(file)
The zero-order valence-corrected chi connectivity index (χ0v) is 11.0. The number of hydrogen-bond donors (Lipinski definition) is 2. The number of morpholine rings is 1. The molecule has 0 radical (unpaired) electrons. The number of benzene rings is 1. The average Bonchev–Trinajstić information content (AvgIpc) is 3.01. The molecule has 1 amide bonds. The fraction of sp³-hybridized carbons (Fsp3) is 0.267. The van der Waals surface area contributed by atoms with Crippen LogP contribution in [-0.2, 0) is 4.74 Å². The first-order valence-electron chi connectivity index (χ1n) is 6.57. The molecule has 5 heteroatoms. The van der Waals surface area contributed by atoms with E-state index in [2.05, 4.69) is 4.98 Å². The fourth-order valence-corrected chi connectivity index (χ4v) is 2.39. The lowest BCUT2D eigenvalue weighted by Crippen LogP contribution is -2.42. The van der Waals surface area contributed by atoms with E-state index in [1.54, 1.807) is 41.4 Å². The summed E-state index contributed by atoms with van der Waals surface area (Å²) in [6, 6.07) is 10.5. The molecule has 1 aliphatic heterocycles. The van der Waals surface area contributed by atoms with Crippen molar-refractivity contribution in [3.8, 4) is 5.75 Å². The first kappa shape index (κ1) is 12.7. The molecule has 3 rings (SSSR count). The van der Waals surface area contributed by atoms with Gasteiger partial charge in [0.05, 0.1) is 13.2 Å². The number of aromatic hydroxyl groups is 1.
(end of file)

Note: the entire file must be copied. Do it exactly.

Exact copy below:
The zero-order valence-corrected chi connectivity index (χ0v) is 11.0. The number of hydrogen-bond donors (Lipinski definition) is 2. The number of morpholine rings is 1. The molecule has 0 radical (unpaired) electrons. The number of benzene rings is 1. The average Bonchev–Trinajstić information content (AvgIpc) is 3.01. The molecule has 1 amide bonds. The fraction of sp³-hybridized carbons (Fsp3) is 0.267. The van der Waals surface area contributed by atoms with Crippen LogP contribution in [-0.2, 0) is 4.74 Å². The first-order valence-electron chi connectivity index (χ1n) is 6.57. The molecule has 5 heteroatoms. The van der Waals surface area contributed by atoms with E-state index in [2.05, 4.69) is 4.98 Å². The fourth-order valence-corrected chi connectivity index (χ4v) is 2.39. The lowest BCUT2D eigenvalue weighted by Crippen LogP contribution is -2.42. The van der Waals surface area contributed by atoms with E-state index in [1.54, 1.807) is 41.4 Å². The summed E-state index contributed by atoms with van der Waals surface area (Å²) in [6, 6.07) is 10.5. The molecule has 1 aliphatic heterocycles. The van der Waals surface area contributed by atoms with Crippen molar-refractivity contribution in [3.8, 4) is 5.75 Å². The first kappa shape index (κ1) is 12.7. The molecule has 3 rings (SSSR count). The van der Waals surface area contributed by atoms with Gasteiger partial charge in [0.05, 0.1) is 13.2 Å². The number of aromatic hydroxyl groups is 1.